The National Transportation Safety Board (NTSB) advised screening commercial truck and bus drivers and merchant ship pilots for sleep apnea, after making similar recommendations for airline pilots and train operators earlier in 2009.
USA Today notes that NASA's Aviation Safety Reporting System, which collects anonymous safety reports from pilots, outlines several dozen cases of pilots falling asleep. In August 2006 one captain reported falling asleep along with the co-pilot while preparing to land at Dulles International Airport near Washington DC.
The crash in February 2009 of a Continental Connection flight near Buffalo in New York state, which killed all 49 onboard and one person on the ground, is linked to sleep-deprived operators. One of the two pilots is believed to have been awake all night before the flight, and the other was known to sleep occasionally in the crew lounge at Newark Liberty Airport.
KCAU-TV, an ABC affiliate in Iowa, listed other factors responsible for sleepy pilots in its report about the Flight 188 overshoot. These included little rest and low quality sleep in cheap, noisy motels, poor diets, and dehydration because of a stream of coffee refills and the dry atmosphere of the cockpit. KCAU-TV noted that with the poor economy, more airlines are trying to squeeze in more flights with fewer pilots.
Certain shift patterns increase the odds that an employee will be dozy on the job. Reshaping these patterns to enhance sleep quality represents an ergonomic way to reduce the safety risks from fatigue-impaired operators.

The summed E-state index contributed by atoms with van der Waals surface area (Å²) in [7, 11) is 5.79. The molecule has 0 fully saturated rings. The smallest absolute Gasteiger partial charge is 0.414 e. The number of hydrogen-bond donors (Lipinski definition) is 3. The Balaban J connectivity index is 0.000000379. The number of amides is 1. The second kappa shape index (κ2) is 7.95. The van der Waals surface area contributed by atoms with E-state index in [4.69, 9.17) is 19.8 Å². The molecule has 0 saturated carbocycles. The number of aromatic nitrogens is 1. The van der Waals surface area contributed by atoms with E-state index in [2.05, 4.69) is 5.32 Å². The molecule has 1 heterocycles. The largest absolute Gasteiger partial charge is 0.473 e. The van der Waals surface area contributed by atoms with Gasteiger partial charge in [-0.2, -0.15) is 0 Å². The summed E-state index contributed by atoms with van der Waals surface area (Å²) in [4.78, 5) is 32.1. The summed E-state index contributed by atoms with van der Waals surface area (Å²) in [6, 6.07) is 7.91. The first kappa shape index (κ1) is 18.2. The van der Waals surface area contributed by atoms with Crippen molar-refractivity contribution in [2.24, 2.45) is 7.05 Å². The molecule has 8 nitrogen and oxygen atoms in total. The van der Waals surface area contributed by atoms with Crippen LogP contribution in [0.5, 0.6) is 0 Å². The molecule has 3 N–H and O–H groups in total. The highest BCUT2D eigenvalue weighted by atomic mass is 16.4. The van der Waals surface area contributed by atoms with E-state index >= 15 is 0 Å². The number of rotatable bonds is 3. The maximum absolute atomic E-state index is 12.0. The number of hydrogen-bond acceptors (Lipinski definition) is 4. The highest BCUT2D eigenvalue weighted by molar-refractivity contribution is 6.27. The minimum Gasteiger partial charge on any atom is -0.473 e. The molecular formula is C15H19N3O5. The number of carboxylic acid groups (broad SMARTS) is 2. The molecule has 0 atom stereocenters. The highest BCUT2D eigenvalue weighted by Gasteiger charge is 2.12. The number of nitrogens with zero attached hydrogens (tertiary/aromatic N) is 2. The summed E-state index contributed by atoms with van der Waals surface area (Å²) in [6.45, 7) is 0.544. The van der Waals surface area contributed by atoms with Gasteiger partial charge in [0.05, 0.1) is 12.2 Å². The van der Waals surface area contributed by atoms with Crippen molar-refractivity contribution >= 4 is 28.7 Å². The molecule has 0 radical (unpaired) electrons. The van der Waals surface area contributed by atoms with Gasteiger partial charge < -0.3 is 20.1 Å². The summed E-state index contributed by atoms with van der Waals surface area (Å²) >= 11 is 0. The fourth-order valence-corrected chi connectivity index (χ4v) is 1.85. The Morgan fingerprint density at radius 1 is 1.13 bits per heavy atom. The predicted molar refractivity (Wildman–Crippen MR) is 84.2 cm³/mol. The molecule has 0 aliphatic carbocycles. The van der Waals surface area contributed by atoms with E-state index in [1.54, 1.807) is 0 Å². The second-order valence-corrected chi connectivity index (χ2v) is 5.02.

The FAA is expected to release new regulations on pilot work limits in 2010. "I don't think many regular company employees would be able to work 16 hours a day, five days in a row," David Zwegers, director of aviation safety at Embry-Riddle Aeronautical University in Florida told Time Magazine. "The more [airlines] cut on personnel, the more of a burden they put on crew members." However, Zwegers is reluctant to speculate on whether sleepiness accounts for the Northwest pilots’ overshoot. "They have the cockpit recorders, so everything will come to light soon."
Experts quoted in Time say that even without a sleep disorder there are many reasons why one or both of the Northwest pilots might have nodded off. Bill Voss, president of the Flight Safety Foundation, a nonprofit group working to lower aviation accidents, explained that modern aircraft give flight crews very little to do during the straight-and-level portions of flight. According to Voss, US airlines should consider allowing a technique common in some parts of Europe called "controlled cockpit rest," during which one pilot can take a brief nap to stay alert after notifying the rest of the crew.